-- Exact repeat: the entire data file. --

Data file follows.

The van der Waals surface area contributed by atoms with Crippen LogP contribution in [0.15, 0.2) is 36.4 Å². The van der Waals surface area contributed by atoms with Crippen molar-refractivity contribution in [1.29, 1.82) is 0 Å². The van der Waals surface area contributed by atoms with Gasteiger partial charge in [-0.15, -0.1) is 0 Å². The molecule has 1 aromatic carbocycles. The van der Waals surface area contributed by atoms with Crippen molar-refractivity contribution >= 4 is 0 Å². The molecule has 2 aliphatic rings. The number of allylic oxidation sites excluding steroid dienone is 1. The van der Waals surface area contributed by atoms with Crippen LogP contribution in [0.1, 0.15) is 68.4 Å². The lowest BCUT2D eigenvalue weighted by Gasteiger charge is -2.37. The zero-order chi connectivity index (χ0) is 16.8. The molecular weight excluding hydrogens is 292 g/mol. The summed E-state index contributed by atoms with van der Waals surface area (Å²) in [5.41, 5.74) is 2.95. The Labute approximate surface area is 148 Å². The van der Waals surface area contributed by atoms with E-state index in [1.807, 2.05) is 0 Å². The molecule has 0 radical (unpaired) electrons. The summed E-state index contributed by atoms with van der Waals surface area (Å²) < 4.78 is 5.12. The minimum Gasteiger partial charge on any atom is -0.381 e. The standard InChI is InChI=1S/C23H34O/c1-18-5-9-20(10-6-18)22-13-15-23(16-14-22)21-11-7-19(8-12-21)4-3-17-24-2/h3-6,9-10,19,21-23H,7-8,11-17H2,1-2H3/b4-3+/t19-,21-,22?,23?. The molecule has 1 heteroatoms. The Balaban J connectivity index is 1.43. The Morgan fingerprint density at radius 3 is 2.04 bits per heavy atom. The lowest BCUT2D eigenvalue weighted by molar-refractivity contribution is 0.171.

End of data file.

The van der Waals surface area contributed by atoms with Crippen LogP contribution in [0.15, 0.2) is 36.4 Å². The van der Waals surface area contributed by atoms with Crippen molar-refractivity contribution in [1.29, 1.82) is 0 Å². The van der Waals surface area contributed by atoms with Gasteiger partial charge in [-0.15, -0.1) is 0 Å². The molecule has 1 aromatic carbocycles. The van der Waals surface area contributed by atoms with Crippen molar-refractivity contribution >= 4 is 0 Å². The molecule has 2 aliphatic rings. The number of allylic oxidation sites excluding steroid dienone is 1. The van der Waals surface area contributed by atoms with Crippen LogP contribution in [0.1, 0.15) is 68.4 Å². The lowest BCUT2D eigenvalue weighted by Gasteiger charge is -2.37. The zero-order chi connectivity index (χ0) is 16.8. The molecular weight excluding hydrogens is 292 g/mol. The summed E-state index contributed by atoms with van der Waals surface area (Å²) in [5.41, 5.74) is 2.95. The Labute approximate surface area is 148 Å². The van der Waals surface area contributed by atoms with E-state index in [1.807, 2.05) is 0 Å². The molecule has 0 radical (unpaired) electrons. The summed E-state index contributed by atoms with van der Waals surface area (Å²) < 4.78 is 5.12. The minimum Gasteiger partial charge on any atom is -0.381 e. The standard InChI is InChI=1S/C23H34O/c1-18-5-9-20(10-6-18)22-13-15-23(16-14-22)21-11-7-19(8-12-21)4-3-17-24-2/h3-6,9-10,19,21-23H,7-8,11-17H2,1-2H3/b4-3+/t19-,21-,22?,23?. The molecule has 1 heteroatoms. The Balaban J connectivity index is 1.43. The Morgan fingerprint density at radius 3 is 2.04 bits per heavy atom. The lowest BCUT2D eigenvalue weighted by molar-refractivity contribution is 0.171.